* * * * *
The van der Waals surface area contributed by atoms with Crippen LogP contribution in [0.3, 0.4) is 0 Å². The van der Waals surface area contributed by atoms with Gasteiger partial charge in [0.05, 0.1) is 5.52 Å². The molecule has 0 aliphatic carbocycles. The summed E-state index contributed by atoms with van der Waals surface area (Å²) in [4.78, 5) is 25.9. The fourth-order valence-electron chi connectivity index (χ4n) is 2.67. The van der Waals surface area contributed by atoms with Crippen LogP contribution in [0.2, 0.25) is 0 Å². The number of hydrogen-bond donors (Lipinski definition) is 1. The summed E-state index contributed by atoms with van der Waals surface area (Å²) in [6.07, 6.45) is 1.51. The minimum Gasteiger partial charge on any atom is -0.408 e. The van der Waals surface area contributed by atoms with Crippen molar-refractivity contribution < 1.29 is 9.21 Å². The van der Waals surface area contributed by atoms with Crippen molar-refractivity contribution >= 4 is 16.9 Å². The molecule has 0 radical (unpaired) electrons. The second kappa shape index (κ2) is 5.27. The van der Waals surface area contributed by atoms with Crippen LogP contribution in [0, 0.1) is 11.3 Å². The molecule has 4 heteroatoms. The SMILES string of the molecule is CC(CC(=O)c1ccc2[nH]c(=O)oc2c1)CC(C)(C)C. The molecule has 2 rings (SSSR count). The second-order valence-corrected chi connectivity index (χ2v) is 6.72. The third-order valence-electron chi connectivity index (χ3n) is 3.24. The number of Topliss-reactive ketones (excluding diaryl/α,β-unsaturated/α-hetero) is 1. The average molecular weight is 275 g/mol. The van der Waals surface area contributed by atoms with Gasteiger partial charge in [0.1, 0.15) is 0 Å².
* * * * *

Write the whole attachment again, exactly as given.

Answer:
The van der Waals surface area contributed by atoms with Crippen LogP contribution in [0.3, 0.4) is 0 Å². The van der Waals surface area contributed by atoms with Gasteiger partial charge in [0.05, 0.1) is 5.52 Å². The molecule has 0 aliphatic carbocycles. The summed E-state index contributed by atoms with van der Waals surface area (Å²) in [4.78, 5) is 25.9. The fourth-order valence-electron chi connectivity index (χ4n) is 2.67. The van der Waals surface area contributed by atoms with Crippen LogP contribution in [0.2, 0.25) is 0 Å². The number of hydrogen-bond donors (Lipinski definition) is 1. The summed E-state index contributed by atoms with van der Waals surface area (Å²) in [6.07, 6.45) is 1.51. The minimum Gasteiger partial charge on any atom is -0.408 e. The van der Waals surface area contributed by atoms with Crippen molar-refractivity contribution < 1.29 is 9.21 Å². The van der Waals surface area contributed by atoms with Crippen molar-refractivity contribution >= 4 is 16.9 Å². The molecule has 0 radical (unpaired) electrons. The second kappa shape index (κ2) is 5.27. The van der Waals surface area contributed by atoms with Crippen LogP contribution in [0, 0.1) is 11.3 Å². The molecule has 4 heteroatoms. The SMILES string of the molecule is CC(CC(=O)c1ccc2[nH]c(=O)oc2c1)CC(C)(C)C. The molecule has 2 rings (SSSR count). The second-order valence-corrected chi connectivity index (χ2v) is 6.72. The third-order valence-electron chi connectivity index (χ3n) is 3.24. The number of Topliss-reactive ketones (excluding diaryl/α,β-unsaturated/α-hetero) is 1. The average molecular weight is 275 g/mol. The van der Waals surface area contributed by atoms with Gasteiger partial charge in [0.1, 0.15) is 0 Å².